14. patsu

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    archangelmorph, do you want fame ?! :twisted:


    [size=-2]... Got to run ![/size]
     
  15. Shifty Geezer

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    Because that's what the patent says! If the're not sharing a lot of info, there's no much point in wanting an SMP model and you could just go distributed computing.

    Which was not an SMP system, but a distributed computing system: 4 systems all working independently, the results being accumulated at the end. This is not a patent for using multiple processors to share workload, which is old news. It's a patent for a processor with an IO system that can change its nature.

    No it can't, because the patent has a hardware feature on the processors that PS3's Cell hasn't got! Again, this is not a patent for distributed computing, or a distributed application, or a means by which an application can be shared across processors. It is a patent for a processor design featuring a novel IO system, with 2 channels, which can independently be set to run in synchronous or non-synchronous modes allowing for a mix of topologies with the same processor architecture.

    The vision of networked devices sharing workloads is possible, and probably what Kuturagi had in mind, but that hasn't amounted to anything yet, while Sony are patenting this system to enable much closer hardware networking which they may or may not do anything with. But this patent cannot apply to PS3, unless there is a means by which a SPE can emulate the BIC unit of the new design and provide synchronised connection between processors. I don't think that's possible because the SPE sits the wrong side of the memory controller.
     
  16. patsu

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    Yes, it's for an SMP system...

    ... but the BIC is not necessarily a hardware element, it's a logical entity and the Cell supports memory-mapped I/O. The async mode should be doable (a la distributed system). Sync mode may be less practical (depends on apps).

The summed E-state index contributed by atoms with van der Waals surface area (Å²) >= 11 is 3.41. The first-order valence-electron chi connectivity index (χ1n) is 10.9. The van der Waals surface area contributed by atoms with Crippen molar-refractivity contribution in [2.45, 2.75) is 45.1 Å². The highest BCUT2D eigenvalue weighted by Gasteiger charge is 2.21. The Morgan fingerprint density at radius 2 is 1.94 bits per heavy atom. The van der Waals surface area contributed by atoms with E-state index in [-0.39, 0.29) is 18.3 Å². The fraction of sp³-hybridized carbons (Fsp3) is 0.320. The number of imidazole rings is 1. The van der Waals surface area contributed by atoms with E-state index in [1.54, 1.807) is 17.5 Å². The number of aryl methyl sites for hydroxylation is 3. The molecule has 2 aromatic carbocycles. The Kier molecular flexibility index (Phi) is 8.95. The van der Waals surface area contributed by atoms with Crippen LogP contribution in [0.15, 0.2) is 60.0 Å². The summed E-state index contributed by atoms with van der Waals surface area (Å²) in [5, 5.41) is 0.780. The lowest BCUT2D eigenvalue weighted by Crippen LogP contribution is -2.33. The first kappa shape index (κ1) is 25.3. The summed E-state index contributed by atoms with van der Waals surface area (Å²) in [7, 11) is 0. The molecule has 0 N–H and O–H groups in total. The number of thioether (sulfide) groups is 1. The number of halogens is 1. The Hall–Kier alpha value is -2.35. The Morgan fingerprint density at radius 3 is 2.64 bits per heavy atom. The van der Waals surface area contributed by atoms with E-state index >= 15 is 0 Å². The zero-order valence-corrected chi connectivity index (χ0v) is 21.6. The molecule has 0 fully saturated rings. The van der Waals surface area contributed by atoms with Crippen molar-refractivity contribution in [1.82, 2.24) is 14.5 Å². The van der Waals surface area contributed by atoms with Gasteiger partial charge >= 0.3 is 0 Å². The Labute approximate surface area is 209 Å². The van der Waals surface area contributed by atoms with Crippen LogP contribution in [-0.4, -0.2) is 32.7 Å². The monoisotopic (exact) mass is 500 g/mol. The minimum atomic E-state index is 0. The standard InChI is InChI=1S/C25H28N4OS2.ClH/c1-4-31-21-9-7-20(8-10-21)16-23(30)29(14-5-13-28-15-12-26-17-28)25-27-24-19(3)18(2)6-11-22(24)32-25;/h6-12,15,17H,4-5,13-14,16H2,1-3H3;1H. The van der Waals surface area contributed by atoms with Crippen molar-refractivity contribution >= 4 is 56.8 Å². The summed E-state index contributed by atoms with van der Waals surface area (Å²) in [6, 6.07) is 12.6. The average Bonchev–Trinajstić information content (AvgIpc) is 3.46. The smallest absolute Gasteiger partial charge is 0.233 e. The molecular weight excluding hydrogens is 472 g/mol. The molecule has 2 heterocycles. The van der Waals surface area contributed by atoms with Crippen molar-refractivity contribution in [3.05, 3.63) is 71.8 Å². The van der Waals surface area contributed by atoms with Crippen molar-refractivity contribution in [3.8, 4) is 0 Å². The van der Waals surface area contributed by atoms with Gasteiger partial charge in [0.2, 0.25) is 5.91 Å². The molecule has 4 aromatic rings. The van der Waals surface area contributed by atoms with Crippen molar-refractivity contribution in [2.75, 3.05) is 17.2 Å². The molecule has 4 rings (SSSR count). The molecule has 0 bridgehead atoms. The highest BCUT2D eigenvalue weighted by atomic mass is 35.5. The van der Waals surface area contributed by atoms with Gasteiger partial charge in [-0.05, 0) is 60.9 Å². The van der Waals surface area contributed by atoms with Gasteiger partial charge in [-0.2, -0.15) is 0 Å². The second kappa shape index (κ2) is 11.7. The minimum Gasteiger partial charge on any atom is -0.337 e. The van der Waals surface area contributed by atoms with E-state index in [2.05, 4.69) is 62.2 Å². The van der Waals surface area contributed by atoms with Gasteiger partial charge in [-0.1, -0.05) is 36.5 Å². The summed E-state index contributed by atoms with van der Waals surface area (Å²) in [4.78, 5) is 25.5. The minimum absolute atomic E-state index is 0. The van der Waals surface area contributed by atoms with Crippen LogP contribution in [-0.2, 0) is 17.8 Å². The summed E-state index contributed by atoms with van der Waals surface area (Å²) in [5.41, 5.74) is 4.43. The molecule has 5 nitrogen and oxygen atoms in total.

It definitely sounds like a Kutaragi legacy. He threw $$$ at optical interconnect R&D before the boardroom shuffle. The Cell is a distributed system-like CPU anyway. The SPUs can only use DMA to access shared memory. All the memory mapped DMA IOs are managed by the PPU. One SPU should be able to access the local store of another SPU in a different Cell system via this mechanism.

    Then again, if the coupling is not tight, the developers can implement a distributed system via other means. In other words, *if* Sony wants to do this thing, the key (breakthrough) technologies may not be described in this patent. ^_^

    EDIT:
    The key technologies need to address latency, throughput and cost issues.
     
  17. Akumajou

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    http://www.ps4sony.net/

    That website is a joke right? it implies being official with an intellectual property name for a company, in this case Sony and the probably trademark name of a future PlayStation console yet all you see are stories and links that post alot of fear, uncertainty and doubt.
     
  18. ion

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    who cares. if they release something, great, if not we wait. hey that rhymes.
    sony probably has a lot of patents that never got used.